Studying masterpieces

I’m getting ready to go to a trade show. While I’m there, as I always do, I’ll spend a fair amount of time checking out the competition. Even though I tend to want to look for chinks in their armor and catalog all the “mistakes” I think they’re making, deep down I know that is completely the wrong approach.

I’ll learn a lot more by figuring out what they’re doing right.

Sure, I’ve caught myself (more than once) taking a point-my-finger-and-laugh attitude, asking my compatriots, Can you believe they’re doing THAT? But honestly, that really doesn’t get me anywhere. Sniffing out the missteps and failures like a personal injury attorney chasing an ambulance doesn’t give me any reason to improve my game. On the contrary, it allows me to slip into the complacency of the self-righteous and give myself more credit than I deserve.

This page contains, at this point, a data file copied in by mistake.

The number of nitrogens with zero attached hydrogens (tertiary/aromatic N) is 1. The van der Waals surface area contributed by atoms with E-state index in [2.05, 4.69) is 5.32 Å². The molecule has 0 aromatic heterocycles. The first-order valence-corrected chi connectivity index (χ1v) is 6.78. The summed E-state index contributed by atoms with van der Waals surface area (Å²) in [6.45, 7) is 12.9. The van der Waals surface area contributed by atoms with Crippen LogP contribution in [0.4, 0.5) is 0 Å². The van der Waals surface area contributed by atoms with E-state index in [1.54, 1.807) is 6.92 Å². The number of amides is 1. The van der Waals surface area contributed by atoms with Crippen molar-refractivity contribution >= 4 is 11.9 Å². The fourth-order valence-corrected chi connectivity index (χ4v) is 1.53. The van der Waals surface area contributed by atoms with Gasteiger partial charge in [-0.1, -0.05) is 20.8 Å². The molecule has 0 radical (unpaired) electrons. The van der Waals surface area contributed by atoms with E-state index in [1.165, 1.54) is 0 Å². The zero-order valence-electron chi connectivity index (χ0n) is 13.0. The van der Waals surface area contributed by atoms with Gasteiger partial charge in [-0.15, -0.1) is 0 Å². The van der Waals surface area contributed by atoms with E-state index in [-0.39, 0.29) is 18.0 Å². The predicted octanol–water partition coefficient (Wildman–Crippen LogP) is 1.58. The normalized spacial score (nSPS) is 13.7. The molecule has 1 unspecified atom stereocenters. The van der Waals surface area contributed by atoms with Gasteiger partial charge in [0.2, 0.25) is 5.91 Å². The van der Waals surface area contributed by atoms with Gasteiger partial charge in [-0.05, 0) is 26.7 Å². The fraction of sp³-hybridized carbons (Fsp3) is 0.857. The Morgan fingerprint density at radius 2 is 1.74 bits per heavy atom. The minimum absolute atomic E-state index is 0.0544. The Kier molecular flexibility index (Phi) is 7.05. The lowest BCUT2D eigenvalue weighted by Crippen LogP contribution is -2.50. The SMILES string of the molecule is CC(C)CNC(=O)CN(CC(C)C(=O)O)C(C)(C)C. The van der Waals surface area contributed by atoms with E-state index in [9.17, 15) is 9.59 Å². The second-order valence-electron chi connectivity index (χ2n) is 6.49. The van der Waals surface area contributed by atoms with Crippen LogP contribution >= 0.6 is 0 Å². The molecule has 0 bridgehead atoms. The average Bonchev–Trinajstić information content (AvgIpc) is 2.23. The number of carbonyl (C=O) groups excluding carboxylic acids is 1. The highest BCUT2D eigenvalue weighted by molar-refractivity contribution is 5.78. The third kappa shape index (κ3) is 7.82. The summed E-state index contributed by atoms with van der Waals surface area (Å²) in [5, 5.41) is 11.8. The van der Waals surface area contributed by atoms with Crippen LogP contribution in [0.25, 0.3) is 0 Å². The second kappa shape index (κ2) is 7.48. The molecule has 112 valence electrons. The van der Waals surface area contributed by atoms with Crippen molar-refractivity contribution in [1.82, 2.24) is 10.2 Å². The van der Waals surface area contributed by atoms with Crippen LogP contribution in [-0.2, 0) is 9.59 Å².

Obviously, some customers choose goods and services other than those offered by my company. They do this because they believe the competition does something or communicates something better than my company. Focusing on what the competition does right helps me better understand that dynamic. That is, I can learn why some people choose them over us when I study what works. And then I can figure out how to do it better. I’ll know how and where to step up my game.

There’s a reason why people don’t study failed portraits; they study the masterpieces.

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